Household Health Responses to the Introduction of Highly Active Antiretroviral Therapy in Kenya
thesisposted on 31.10.2017, 00:00 by Walter Obiero Ochieng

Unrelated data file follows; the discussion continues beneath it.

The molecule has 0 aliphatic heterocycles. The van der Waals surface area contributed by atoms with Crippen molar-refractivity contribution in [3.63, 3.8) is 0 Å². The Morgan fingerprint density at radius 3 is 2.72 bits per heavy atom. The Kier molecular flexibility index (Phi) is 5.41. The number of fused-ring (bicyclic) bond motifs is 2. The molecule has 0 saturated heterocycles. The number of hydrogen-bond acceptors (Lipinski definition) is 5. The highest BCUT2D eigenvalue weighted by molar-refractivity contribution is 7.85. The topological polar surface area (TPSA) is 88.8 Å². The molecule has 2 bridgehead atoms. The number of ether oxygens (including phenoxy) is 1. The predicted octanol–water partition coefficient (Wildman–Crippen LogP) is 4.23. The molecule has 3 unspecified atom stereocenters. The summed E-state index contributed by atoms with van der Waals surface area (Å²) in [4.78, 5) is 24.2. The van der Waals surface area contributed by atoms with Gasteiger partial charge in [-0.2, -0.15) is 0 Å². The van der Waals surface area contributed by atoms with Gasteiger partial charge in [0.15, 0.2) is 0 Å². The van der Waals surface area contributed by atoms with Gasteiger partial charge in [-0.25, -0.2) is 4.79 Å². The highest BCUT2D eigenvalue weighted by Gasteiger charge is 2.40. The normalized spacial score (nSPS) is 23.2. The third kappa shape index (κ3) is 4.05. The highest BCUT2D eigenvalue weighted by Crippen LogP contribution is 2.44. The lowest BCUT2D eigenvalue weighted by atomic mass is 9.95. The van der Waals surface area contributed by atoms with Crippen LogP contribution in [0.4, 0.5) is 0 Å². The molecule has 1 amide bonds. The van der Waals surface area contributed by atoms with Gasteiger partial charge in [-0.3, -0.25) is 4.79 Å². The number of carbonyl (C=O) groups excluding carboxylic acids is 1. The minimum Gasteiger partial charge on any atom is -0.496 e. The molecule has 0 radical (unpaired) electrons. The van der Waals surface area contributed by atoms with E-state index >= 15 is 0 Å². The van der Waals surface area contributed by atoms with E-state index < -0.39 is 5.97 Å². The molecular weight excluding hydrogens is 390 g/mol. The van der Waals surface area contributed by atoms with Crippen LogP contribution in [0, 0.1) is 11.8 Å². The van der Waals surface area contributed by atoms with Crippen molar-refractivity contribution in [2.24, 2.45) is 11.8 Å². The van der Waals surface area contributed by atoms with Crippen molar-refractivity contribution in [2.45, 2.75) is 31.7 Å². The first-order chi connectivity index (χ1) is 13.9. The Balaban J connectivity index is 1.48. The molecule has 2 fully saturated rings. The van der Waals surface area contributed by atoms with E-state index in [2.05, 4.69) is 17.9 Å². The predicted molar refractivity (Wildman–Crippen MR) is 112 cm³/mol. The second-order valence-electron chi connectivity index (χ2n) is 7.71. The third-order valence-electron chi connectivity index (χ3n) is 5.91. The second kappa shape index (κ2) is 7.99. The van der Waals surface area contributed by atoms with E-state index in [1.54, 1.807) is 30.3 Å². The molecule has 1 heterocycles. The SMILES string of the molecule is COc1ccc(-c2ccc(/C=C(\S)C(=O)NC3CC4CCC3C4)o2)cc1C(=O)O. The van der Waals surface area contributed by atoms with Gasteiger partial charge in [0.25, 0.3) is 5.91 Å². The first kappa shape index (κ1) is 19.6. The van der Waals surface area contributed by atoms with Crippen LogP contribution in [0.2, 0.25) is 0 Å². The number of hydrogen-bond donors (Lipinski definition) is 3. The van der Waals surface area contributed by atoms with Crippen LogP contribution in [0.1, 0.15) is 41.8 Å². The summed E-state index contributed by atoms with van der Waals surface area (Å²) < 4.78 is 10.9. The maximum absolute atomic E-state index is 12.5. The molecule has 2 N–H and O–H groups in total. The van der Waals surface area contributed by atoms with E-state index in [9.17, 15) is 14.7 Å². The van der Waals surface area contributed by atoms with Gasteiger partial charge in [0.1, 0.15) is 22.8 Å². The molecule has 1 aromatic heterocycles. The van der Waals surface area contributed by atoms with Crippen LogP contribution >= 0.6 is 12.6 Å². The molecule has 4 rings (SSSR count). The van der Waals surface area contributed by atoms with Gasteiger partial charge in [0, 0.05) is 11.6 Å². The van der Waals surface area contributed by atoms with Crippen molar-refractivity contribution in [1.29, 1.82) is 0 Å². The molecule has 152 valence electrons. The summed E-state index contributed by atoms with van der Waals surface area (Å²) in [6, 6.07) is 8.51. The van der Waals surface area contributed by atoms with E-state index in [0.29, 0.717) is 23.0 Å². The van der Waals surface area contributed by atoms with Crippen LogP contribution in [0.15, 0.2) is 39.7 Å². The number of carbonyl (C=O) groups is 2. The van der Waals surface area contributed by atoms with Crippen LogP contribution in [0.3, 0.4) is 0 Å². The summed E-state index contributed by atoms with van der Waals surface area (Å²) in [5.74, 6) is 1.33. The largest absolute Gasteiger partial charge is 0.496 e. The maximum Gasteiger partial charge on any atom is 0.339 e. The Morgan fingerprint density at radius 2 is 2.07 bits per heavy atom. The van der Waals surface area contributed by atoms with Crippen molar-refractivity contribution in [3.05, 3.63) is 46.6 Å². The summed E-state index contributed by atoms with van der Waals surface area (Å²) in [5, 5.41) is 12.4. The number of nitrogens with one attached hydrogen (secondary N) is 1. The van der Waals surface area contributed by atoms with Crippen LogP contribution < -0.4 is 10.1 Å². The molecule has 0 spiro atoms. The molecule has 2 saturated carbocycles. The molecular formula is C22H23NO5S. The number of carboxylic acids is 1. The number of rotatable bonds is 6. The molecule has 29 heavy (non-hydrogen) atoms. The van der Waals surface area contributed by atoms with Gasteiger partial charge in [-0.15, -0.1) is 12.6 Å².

There is little work on the complementarity effects of HIV treatment programs on health investments, despite the salience associated with mitigation of HIV-related mortality risk. Estimates of such spillover effects are vital for cost-benefit assessments of HIV programs and for resource allocation decisions. I exploit temporal and spatial variation in the rollout of HIV treatment programs using difference-in-differences and instrumental variables to assess for these effects. I find that HIV programs in Kenya were associated with an increase in birth weights of around 90 grams (40 -- 290 grams). The evidence for such effects on vaccinations is mixed, with significant effects noted across all vaccines with the exception of those under the third schedule. I find weaker evidence for complementarity effects in BCG and DPT vaccine uptake rates. These results are robust to a number of robustness checks, two-stage least squares, sample restrictions to HIV negative subpopulations and Monte Carlo simulation regressions.